- Ludic Cartography. Mapping Gamespaces
- Past Projects
- Preserving Virtual Worlds
- Research and Publication
Euclidean Crisis, an innovative real-time strategy game designed by a group of Stanford students with close ties to the How They Got Game project, has been selected as a finalist at the 9th Annual Independent Games Festival, Student Showcase Competition. It was one of ten finalists chosen form more than 100 entries.
Matt Kirschenbaum of the University of Maryland has just launched a new game studies blog called Zone of Influence . He created it "to combine my academic interests in modeling, simulation, and technologies of representation with my hobbyist interests in games, particularly board wargames."
Here is some more of what Matt has to say about the blog and the subjects he will cover:
As a life-long player of historical simulations and games, I have long been interested in the ways in which games can be used as a narrative medium about history. I've called this HistoryTelling and spoken about the ways in which it has been attempted and also about how I think it might work with digital games.
An interesting post in Alexander Knorr's Xirdalium blog ties issues around accepted uses of source material in Wikipedia to my own work in the history of machinima. So I can't resist posting an excerpt here:
"World of Warcraft Summer Movie Contest" Winners Screening And Machinima Panel Discussion To Be Featured
What: Xfire is hosting a special screening event (http://www.xfire.com/cms/stanford) announcing and showcasing the winners of the Blizzard/Xfire "World of Warcraft Summer Movie Contest."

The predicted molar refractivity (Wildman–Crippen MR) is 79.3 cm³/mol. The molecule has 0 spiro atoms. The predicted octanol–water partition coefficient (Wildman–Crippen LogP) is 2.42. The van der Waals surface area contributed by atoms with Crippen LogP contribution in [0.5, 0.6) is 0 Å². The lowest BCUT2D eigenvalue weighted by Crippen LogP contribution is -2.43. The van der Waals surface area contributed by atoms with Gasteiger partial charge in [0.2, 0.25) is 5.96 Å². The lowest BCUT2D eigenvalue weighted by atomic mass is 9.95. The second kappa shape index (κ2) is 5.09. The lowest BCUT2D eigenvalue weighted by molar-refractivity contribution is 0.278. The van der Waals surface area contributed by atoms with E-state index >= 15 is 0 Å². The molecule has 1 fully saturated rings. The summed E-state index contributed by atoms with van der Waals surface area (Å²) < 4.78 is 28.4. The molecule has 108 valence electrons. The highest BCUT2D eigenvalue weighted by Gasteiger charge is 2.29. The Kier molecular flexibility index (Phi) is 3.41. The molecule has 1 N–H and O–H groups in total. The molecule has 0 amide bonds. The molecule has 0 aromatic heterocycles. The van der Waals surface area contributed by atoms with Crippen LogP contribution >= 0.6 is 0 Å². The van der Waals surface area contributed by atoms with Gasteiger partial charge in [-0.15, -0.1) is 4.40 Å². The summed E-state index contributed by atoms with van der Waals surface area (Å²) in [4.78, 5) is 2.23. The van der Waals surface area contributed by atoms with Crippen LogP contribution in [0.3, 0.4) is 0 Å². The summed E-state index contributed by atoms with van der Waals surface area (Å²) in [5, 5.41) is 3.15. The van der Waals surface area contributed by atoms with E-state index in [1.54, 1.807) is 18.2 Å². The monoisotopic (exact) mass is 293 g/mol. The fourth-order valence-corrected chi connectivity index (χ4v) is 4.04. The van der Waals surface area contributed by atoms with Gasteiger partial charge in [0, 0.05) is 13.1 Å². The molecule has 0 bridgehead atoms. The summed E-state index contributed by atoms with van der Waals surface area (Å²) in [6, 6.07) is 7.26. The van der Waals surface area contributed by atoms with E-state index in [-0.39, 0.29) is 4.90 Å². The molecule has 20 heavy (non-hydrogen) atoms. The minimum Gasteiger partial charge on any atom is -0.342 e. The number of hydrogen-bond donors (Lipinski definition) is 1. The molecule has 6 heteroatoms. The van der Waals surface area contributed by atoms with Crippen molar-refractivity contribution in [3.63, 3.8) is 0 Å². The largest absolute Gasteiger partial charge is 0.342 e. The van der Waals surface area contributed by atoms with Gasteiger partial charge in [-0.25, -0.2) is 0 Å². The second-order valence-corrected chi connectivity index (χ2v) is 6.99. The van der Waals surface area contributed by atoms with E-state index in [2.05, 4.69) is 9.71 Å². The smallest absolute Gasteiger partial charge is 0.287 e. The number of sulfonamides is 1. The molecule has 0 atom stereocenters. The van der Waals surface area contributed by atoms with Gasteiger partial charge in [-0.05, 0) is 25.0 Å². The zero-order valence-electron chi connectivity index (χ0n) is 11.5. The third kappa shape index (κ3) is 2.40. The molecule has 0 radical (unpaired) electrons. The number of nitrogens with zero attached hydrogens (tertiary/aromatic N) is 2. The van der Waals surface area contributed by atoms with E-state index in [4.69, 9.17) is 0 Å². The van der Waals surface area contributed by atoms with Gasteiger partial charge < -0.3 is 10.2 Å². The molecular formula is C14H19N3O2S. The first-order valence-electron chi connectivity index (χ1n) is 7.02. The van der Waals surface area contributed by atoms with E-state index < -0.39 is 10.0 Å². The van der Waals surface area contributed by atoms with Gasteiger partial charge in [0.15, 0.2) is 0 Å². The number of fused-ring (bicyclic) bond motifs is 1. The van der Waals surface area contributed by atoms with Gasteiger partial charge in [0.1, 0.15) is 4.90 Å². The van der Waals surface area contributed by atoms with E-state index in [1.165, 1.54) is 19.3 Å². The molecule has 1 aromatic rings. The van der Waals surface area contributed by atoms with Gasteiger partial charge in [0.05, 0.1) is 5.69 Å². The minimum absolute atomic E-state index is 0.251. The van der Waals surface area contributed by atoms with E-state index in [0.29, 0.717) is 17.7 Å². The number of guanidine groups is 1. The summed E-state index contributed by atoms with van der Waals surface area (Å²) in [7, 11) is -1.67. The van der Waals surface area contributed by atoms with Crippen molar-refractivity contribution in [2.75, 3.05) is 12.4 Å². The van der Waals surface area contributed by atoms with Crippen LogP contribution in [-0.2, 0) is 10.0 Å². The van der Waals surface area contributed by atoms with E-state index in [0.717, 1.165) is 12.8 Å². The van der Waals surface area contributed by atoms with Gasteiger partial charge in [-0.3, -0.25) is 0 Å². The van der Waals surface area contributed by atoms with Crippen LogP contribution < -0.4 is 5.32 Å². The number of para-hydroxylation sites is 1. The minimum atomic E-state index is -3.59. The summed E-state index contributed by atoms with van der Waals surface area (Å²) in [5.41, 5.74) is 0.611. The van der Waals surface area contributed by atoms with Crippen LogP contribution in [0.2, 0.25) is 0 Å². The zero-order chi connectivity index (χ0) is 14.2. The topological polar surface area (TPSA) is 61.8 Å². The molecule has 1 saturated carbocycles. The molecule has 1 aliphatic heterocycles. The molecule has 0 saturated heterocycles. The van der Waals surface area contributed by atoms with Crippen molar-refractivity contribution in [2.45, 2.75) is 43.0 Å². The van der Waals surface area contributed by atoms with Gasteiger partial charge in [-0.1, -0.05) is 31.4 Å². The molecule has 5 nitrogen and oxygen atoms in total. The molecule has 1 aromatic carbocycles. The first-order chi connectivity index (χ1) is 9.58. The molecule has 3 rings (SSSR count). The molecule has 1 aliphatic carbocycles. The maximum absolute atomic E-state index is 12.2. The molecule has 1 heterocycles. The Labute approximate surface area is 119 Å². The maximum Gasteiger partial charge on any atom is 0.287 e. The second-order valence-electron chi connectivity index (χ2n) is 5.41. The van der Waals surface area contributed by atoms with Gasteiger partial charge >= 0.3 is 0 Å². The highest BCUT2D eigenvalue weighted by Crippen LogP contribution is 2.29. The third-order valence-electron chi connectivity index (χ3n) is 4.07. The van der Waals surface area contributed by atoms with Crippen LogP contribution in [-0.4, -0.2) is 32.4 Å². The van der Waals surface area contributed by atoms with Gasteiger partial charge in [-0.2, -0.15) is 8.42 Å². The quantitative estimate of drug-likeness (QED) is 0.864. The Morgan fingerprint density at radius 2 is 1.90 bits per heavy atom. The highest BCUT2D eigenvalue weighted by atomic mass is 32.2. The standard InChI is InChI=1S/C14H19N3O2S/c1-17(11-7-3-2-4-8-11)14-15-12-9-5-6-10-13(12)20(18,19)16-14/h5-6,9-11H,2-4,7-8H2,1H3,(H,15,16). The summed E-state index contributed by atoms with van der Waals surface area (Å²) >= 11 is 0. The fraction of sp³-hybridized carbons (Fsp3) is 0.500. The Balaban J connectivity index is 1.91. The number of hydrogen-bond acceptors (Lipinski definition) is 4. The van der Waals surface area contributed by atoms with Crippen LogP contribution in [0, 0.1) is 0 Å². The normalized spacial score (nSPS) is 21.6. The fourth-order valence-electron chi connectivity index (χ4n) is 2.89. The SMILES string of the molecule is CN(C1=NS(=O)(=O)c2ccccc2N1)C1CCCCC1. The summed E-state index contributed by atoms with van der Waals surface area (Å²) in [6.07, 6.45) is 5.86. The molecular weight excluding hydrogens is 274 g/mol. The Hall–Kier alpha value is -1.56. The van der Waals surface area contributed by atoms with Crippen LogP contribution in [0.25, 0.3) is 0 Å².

"Est Mori" was written and directed by Nicholas Werner, a Stanford student in Film & Media Studies. He is also part of the How They Got Game group at the Stanford Humanities Laboratory.
Under the title "Debate 2.0: Weighing the merits of the new Webocracy," today's San Francisco Chronicle carried a fascinating debate between Andrew Keen, author of the forthcoming Cult of the Amateur and Chris Anderson, author of The Long Tail. But of course you don't need to find a copy of the newspaper to read it.
The current spotlight pick at the Machinima Archive is Overman's wonderfully juvenile, yet restrained "Male Restrooom Etiquette." I think this amusing piece proves that it is not game culture that is immature, but male culture. Or maybe both.
This from our friend Frederic Descamps over at Xfire: